The semi-retired Nedlands resident, who works once a week at abortion clinic Marie Stopes International in Midland, said the State Government needed to ‘take charge’ and launch an enquiry into the current system.
‘The two private clinics (Marie Stopes International and Nanyara in Rivervale) are providing an excellent service, but there are some women who need more support and are slipping through the cracks,’ Dr Cohen said.
‘Paying to have a termination should not mean a woman has to sacrifice buying groceries that month.’
Dr Cohen said he worked with Labor MP Cheryl Davenport to decriminalise abortion in 1998.
A report by the Western Suburbs Weekly last month highlighted that Ms Davenport wanted more done to improve access to terminations.
‘Although the law was passed and abortion is legal in the state up to 20 weeks, there are serious issues that the Health Department has been ignoring,’ Dr Cohen said.
‘No one has been jumping up and down about it so they just assume the situation is fine and say: ‘It’s all being dealt with in the private sector’.
‘One in three women will have an abortion in their lifetime, and it’s the government’s responsibility to look at how they can achieve that in such a way that it’s not such a financial impost.’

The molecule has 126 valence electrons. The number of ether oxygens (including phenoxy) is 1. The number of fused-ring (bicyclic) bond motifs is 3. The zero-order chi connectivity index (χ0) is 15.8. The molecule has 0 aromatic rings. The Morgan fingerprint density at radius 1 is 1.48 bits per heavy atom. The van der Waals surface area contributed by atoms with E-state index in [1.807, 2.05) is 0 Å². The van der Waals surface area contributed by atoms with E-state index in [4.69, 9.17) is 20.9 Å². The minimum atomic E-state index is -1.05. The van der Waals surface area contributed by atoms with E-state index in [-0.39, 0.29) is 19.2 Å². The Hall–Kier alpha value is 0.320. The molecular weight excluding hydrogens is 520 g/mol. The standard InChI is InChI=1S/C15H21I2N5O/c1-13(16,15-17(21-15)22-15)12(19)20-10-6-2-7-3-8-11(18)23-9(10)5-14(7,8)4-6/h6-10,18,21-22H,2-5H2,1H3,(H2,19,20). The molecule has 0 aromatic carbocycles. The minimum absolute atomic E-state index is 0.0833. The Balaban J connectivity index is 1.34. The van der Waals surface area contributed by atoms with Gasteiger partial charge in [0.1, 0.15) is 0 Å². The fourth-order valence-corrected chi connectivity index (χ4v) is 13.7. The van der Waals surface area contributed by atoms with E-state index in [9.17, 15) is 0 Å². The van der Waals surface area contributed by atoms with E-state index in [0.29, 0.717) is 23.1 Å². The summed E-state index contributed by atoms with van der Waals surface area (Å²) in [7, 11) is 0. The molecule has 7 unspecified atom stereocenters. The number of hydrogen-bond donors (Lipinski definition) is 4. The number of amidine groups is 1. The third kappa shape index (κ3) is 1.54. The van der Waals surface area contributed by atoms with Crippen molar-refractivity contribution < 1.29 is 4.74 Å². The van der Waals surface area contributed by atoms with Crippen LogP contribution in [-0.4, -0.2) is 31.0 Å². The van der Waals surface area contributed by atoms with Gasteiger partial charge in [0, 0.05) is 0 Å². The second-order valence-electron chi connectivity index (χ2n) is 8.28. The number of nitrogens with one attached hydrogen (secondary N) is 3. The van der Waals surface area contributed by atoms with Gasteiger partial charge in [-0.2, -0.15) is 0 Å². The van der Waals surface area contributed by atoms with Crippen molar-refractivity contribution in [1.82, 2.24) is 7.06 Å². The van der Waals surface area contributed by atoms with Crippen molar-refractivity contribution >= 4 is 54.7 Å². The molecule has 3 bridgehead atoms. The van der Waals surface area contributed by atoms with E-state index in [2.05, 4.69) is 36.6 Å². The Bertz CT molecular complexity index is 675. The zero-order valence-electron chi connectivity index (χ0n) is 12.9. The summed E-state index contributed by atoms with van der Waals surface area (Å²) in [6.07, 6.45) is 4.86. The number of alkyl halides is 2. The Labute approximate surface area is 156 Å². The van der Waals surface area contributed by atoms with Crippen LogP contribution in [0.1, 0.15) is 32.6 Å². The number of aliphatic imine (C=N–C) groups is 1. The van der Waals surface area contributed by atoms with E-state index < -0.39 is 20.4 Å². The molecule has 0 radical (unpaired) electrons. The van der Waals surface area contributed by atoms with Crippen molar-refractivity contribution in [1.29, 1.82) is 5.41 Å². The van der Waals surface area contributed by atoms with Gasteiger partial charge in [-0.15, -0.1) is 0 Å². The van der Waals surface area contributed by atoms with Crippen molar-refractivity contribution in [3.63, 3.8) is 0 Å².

A termination in WA can cost between $730 for up to 12 weeks gestation and $3,600 at 19 weeks.
A spokeswoman for Health Minister Kim Hames said the State Government had not conducted an enquiry into the system since abortion was decriminalised in 1998 and did not have any future plans to investigate the cost and accessibility of abortions.
Dr Cohen said women could be referred to the KEMH Social Work Department and request financial support, however he had concerns about how their eligibility was determined.
‘Would the cost need to be financially crippling before the government stepped in?’ he said.
‘If they are not going to be done through the public system where it could be free, or more affordable, then the Health Department needs to decide how these clients can be helped before they are sent to be assessed by social workers.’
A North Metropolitan Health Service spokeswoman said the KEMH Social Work Department assessed women based on a range of factors ‘in the context of her unique situation’, including her financial recourses.
‘On rare occasions, usually related to the gestation of the pregnancy and the requirements of the legislation, a woman may not be eligible; (however) these situations are uncommon.’